information. They want others to see them as they see themselves (Lecky,
1945). Therefore, people will solicit information that confirms their existing
self-views (e.g., Swann, 1987; Swann, Rentfrow & Guinn, 2002). According
to the self-enhancement perspective, people are motivated to improve the
favorability of their self-conceptions and to protect their self-concepts from
negative information. For instance, people process positive self-relevant
information faster than negative self-relevant information and spend more
time reading favorable information (e.g., Sedikides, Gaertner & Toguchi,
2003; Sedikides, Herbst, Hardin, & Dardis, 2002). The third perspective, the
32 CHAPTER 1
self-assessment perspective proposes that people are motivated to obtain a
consensually accurate evaluation of the self. To accomplish this objective,
people are interested predominantly in the diagnosticity of self-relevant
information, that is, the extent to which the information can reduce
uncertainty about an aspect of the self. Thus, people seek diagnostic
information regardless of its positive or negative implications for the self and
regardless whether the information affirms or challenges existing self-
conceptions. For instance, people rate high diagnostic tasks as more
attractive than low diagnostic tasks (e.g., Trope, 1980; Trope & Pomeranz,
1998). According to the fourth and last perspective, self-improvement,
people are motivated to improve their traits, abilities, and skills. This motive
is conceptually different from the other three motives (Taylor, Neter, &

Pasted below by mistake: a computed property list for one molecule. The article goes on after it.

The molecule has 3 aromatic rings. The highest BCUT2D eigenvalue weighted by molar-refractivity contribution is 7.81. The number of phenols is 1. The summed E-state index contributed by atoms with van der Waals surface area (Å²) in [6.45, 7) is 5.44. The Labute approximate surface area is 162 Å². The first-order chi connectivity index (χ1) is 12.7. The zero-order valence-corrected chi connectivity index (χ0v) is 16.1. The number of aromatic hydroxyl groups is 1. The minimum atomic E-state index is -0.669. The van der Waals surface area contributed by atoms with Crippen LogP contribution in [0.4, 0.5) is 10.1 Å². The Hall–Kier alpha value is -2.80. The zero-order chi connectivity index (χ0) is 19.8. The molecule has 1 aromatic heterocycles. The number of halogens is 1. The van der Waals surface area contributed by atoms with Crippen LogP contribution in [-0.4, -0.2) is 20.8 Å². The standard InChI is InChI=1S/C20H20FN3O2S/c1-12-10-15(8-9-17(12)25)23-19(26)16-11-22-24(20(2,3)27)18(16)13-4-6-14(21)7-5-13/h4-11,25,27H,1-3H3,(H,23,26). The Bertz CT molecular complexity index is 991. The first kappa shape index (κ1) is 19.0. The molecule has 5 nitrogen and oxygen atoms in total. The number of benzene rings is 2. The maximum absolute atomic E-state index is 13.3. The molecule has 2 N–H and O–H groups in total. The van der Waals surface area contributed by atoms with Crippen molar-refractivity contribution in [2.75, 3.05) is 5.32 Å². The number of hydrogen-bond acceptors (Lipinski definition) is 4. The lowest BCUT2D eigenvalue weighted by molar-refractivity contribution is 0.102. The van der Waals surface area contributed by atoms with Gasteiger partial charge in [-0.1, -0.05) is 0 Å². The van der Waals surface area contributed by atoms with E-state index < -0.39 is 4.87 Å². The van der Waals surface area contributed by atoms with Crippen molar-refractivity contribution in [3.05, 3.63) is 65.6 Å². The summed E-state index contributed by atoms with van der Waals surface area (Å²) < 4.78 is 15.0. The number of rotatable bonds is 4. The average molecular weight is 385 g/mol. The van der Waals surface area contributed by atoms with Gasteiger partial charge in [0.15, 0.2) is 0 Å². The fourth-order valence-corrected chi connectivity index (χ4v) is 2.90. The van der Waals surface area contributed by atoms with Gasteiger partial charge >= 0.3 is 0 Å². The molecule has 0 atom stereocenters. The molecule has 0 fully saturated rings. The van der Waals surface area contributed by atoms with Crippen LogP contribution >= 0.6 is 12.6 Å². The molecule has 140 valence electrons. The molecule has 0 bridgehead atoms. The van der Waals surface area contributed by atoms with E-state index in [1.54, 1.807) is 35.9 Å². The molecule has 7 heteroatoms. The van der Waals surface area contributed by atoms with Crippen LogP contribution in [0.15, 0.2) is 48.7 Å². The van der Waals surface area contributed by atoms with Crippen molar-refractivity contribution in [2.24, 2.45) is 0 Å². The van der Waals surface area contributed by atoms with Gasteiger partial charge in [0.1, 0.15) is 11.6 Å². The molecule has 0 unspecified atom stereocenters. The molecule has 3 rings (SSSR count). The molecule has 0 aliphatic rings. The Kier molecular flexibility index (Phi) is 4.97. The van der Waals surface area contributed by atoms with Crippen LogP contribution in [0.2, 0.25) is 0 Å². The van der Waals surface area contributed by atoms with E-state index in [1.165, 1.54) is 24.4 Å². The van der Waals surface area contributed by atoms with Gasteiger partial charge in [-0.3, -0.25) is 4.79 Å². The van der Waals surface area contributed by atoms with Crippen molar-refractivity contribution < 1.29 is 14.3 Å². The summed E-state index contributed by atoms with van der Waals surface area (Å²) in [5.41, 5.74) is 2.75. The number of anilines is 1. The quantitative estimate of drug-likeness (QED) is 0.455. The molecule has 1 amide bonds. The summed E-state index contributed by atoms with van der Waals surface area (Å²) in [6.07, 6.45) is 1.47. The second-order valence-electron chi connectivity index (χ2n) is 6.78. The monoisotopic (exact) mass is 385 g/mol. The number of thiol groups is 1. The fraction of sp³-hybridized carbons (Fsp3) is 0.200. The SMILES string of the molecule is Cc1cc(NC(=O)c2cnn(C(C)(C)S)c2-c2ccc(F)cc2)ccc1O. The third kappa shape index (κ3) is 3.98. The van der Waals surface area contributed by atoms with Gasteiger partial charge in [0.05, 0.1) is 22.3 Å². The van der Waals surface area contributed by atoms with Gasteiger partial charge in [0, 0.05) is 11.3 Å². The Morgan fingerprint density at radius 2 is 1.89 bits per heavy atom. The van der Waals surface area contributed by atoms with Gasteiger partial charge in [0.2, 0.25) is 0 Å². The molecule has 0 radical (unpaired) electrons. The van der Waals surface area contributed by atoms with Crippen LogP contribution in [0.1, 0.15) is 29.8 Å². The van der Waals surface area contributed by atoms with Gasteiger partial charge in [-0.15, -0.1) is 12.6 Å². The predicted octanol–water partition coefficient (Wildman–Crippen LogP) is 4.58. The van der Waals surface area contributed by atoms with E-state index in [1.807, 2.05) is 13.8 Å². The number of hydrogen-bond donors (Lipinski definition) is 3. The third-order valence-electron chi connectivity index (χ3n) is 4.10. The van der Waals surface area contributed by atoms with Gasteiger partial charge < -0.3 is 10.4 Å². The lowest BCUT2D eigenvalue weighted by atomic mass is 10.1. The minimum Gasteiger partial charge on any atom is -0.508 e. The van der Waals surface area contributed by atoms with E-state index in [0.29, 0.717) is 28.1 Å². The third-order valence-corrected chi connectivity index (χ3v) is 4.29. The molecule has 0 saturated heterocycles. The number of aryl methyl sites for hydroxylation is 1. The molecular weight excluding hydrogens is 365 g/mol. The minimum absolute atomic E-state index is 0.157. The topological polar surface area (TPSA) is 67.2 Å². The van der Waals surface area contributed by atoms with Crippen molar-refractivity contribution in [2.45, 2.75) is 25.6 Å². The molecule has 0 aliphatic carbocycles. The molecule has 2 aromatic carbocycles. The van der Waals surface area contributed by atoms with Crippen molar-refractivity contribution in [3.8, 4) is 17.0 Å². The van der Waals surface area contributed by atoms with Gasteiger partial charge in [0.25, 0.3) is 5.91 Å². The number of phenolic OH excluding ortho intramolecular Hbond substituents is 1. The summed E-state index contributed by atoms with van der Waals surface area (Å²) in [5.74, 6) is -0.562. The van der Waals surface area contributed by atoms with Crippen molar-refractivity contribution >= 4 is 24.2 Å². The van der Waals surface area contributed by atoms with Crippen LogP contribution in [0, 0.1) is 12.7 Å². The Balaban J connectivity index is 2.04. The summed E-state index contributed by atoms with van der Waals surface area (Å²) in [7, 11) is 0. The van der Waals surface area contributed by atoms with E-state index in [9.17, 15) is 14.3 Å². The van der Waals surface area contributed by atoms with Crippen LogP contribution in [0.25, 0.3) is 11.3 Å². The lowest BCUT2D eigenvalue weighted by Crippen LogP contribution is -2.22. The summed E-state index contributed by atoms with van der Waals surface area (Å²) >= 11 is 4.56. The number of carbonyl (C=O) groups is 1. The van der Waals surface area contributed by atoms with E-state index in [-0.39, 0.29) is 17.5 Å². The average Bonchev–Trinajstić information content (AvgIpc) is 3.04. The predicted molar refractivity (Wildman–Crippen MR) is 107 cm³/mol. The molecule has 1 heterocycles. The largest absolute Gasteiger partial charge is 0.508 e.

Wayment, 1995; Wayment & Taylor, 1995). Whereas self-enhancement is
concerned with maximizing the positivity of the self-concept, self-
improvement focuses on genuine improvement. Whereas self-verification is
concerned with maintaining consistency between old and new self-relevant
information, self-improvement focuses on self-concept change. Finally,
whereas self-assessment is concerned with increasing the accuracy of self-
knowledge, self-improvement focuses on self-concept betterment regardless
of self-concept accuracy.
Initially, a fierce debate existed between adherents of the various
perspectives. Proponents of each theoretical model questioned the existence
and dominance of the other motives and tried to persuade the opposition
through ample empirical evidence (for a review, see Shrauger, 1975).
Currently the existence and importance of each of these motives in guiding
behavior and information processing is no longer questioned. Recent studies
have started examining how the various theoretical models can be
reconciled, thus addressing broader questions as how the various self-
motives work in concert (Sedikides & Strube, 1995, 1997). A first category
of studies have looked at individual difference variables moderating the
emergence and interplay of the four motives (e.g., Dunning, 1995). For
instance, Roney and Sorrentino (1995) showed that uncertainty-oriented
SELF-MOTIVES IN FEEDBACK-SEEKING 33
persons are more likely to be guided in their self-evaluation by self-
assessment strivings, whereas certainty-oriented persons are more likely to
be guided by self-verification strivings. A second category of studies has
tried to answer the question "under which circumstances do the motives
operate ?", looking at situational moderators of the self-motives (e.g., Trope
& Gelber, 2003; Morling & Epstein, 1997). For instance, accountability has
been found to moderate the self-enhancement motive. When people expect
that they have to explain, justify, and defend their self-evaluations to another
person, self-evaluations tend to be lower (Sedikides et al., 2002). Finally, a
third category of studies shows that different motives might also be activated
simultaneously and interact with each other (Sedikides, 1993; Swann,